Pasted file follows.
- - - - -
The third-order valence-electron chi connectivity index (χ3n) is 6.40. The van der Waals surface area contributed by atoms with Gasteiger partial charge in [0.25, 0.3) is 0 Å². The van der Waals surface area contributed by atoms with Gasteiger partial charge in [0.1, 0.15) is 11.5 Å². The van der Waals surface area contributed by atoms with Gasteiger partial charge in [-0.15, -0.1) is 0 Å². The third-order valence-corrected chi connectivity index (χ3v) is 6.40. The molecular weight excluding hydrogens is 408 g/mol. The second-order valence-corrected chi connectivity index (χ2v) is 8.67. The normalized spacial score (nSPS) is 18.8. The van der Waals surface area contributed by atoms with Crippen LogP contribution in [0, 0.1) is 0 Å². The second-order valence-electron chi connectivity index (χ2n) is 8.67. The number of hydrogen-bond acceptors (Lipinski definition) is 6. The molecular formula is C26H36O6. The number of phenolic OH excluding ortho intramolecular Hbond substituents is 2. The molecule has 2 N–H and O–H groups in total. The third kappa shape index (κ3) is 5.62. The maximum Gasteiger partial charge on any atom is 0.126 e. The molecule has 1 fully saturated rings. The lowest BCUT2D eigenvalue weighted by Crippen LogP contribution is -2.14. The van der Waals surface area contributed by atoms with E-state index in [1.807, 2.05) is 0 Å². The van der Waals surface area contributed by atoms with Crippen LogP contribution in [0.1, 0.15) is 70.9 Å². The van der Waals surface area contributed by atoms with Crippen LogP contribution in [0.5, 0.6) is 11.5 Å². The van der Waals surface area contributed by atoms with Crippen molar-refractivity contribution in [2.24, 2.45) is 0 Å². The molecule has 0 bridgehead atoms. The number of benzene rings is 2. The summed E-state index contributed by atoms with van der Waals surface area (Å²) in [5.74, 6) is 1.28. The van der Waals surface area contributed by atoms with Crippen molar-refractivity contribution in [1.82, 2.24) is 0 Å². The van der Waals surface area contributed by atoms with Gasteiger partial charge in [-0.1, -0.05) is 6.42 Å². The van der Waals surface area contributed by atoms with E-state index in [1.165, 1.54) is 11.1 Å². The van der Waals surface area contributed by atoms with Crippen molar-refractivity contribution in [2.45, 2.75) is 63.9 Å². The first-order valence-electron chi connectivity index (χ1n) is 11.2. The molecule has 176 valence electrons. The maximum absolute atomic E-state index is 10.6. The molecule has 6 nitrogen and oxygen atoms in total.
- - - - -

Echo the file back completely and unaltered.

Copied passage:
The third-order valence-electron chi connectivity index (χ3n) is 6.40. The van der Waals surface area contributed by atoms with Gasteiger partial charge in [0.25, 0.3) is 0 Å². The van der Waals surface area contributed by atoms with Gasteiger partial charge in [0.1, 0.15) is 11.5 Å². The van der Waals surface area contributed by atoms with Gasteiger partial charge in [-0.15, -0.1) is 0 Å². The third-order valence-corrected chi connectivity index (χ3v) is 6.40. The molecular weight excluding hydrogens is 408 g/mol. The second-order valence-corrected chi connectivity index (χ2v) is 8.67. The normalized spacial score (nSPS) is 18.8. The van der Waals surface area contributed by atoms with Crippen LogP contribution in [0, 0.1) is 0 Å². The second-order valence-electron chi connectivity index (χ2n) is 8.67. The number of hydrogen-bond acceptors (Lipinski definition) is 6. The molecular formula is C26H36O6. The number of phenolic OH excluding ortho intramolecular Hbond substituents is 2. The molecule has 2 N–H and O–H groups in total. The third kappa shape index (κ3) is 5.62. The maximum Gasteiger partial charge on any atom is 0.126 e. The molecule has 1 fully saturated rings. The lowest BCUT2D eigenvalue weighted by Crippen LogP contribution is -2.14. The van der Waals surface area contributed by atoms with E-state index in [1.807, 2.05) is 0 Å². The van der Waals surface area contributed by atoms with Crippen LogP contribution in [0.1, 0.15) is 70.9 Å². The van der Waals surface area contributed by atoms with Crippen LogP contribution in [0.5, 0.6) is 11.5 Å². The van der Waals surface area contributed by atoms with Crippen molar-refractivity contribution in [2.24, 2.45) is 0 Å². The molecule has 0 bridgehead atoms. The number of benzene rings is 2. The summed E-state index contributed by atoms with van der Waals surface area (Å²) in [5.74, 6) is 1.28. The van der Waals surface area contributed by atoms with Crippen molar-refractivity contribution in [1.82, 2.24) is 0 Å². The van der Waals surface area contributed by atoms with Gasteiger partial charge in [-0.1, -0.05) is 6.42 Å². The van der Waals surface area contributed by atoms with E-state index in [1.165, 1.54) is 11.1 Å². The van der Waals surface area contributed by atoms with Crippen molar-refractivity contribution in [2.45, 2.75) is 63.9 Å². The first-order valence-electron chi connectivity index (χ1n) is 11.2. The molecule has 176 valence electrons. The maximum absolute atomic E-state index is 10.6. The molecule has 6 nitrogen and oxygen atoms in total.